Throughout the United States, the laws regarding marijuana have changed significantly in recent years. After President Trump’s December 2018 Farm Bill left hemp sale and production regulation up to state lawmakers, several states have taken steps to address the legality of marijuana and related products, and Texas is no exception. With all of these recent changes, it can be difficult to keep track of what is and is not legal. That is why it is crucial to stay up to date on all legal changes and contact a drug charge defense attorney if you are facing possible criminal charges.
Texas House Bill 1325
This past June, Governor Abbott signed House Bill 1325 into law, legalizing the commercial production of hemp in the state of Texas. However, before this law can go into effect, the Texas Department of Agriculture needs to submit a “state hemp plan” to the USDA. Farmers hoping to get approval to grow hemp will need to submit growing permits with the Texas Department of Agriculture, which expects to begin accepting applications at the start of 2020. While it seems like the government has a solid plan for implementing this new legislation, lines may become blurred regarding what is considered legal in Texas.
Hemp Versus Marijuana
Hemp and marijuana often get grouped together due to the presence of tetrahydrocannabinol (THC) in the plants. THC is known for its intoxicating effects, and it is what causes the "high" from smoking or consuming marijuana. The primary difference between hemp and marijuana is the THC content found within the two products. Hemp has extremely low levels of THC, eliminating the psychoactive quality of its counterpart, and it is typically used for its cannabidiol (CBD) content, which has calming side effects. Marijuana contains more than .3 percent THC, and possession of this drug continues to be illegal in Texas. The plants look and smell very similar, making it difficult for law enforcement to distinguish between the two plants without adequate laboratory analysis. It is important for consumers to note the difference between the two products to avoid criminal charges.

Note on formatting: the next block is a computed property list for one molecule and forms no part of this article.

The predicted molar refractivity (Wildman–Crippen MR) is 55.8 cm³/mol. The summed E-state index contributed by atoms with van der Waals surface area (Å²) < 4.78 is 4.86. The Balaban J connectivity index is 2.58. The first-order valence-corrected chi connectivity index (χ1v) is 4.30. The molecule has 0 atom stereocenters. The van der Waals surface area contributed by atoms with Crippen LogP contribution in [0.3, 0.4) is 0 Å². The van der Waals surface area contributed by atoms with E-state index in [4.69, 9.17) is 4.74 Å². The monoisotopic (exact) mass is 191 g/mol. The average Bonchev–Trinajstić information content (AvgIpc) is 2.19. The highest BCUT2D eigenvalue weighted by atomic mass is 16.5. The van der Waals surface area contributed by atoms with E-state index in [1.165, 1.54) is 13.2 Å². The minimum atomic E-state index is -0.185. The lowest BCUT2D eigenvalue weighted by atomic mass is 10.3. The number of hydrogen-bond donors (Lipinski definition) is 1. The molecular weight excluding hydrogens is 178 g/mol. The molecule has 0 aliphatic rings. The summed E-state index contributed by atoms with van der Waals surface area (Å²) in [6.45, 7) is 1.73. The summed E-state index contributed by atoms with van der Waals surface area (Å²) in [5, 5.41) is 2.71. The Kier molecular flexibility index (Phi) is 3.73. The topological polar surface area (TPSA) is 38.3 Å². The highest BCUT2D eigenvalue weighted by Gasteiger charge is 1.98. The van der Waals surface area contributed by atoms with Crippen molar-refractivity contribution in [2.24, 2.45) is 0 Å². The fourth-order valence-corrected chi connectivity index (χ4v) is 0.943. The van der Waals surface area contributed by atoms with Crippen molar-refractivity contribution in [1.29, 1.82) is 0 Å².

Contact a Karnes City Criminal Defense Lawyer
With recent changes to the laws regarding marijuana, it can be difficult to keep the legal details straight. Though some surrounding states have legalized marijuana, possession of this drug continues to be illegal in Texas. The growth of hemp may soon be allowed, but only with the proper licensing and when following specific rules. At BCP Criminal Defense Attorneys, we are well-versed in the marijuana laws in Texas, and we can help you understand how these laws apply to you. If you are facing drug charges of any kind, contact our Floresville drug crimes attorneys at 830-769-1010 for a free consultation.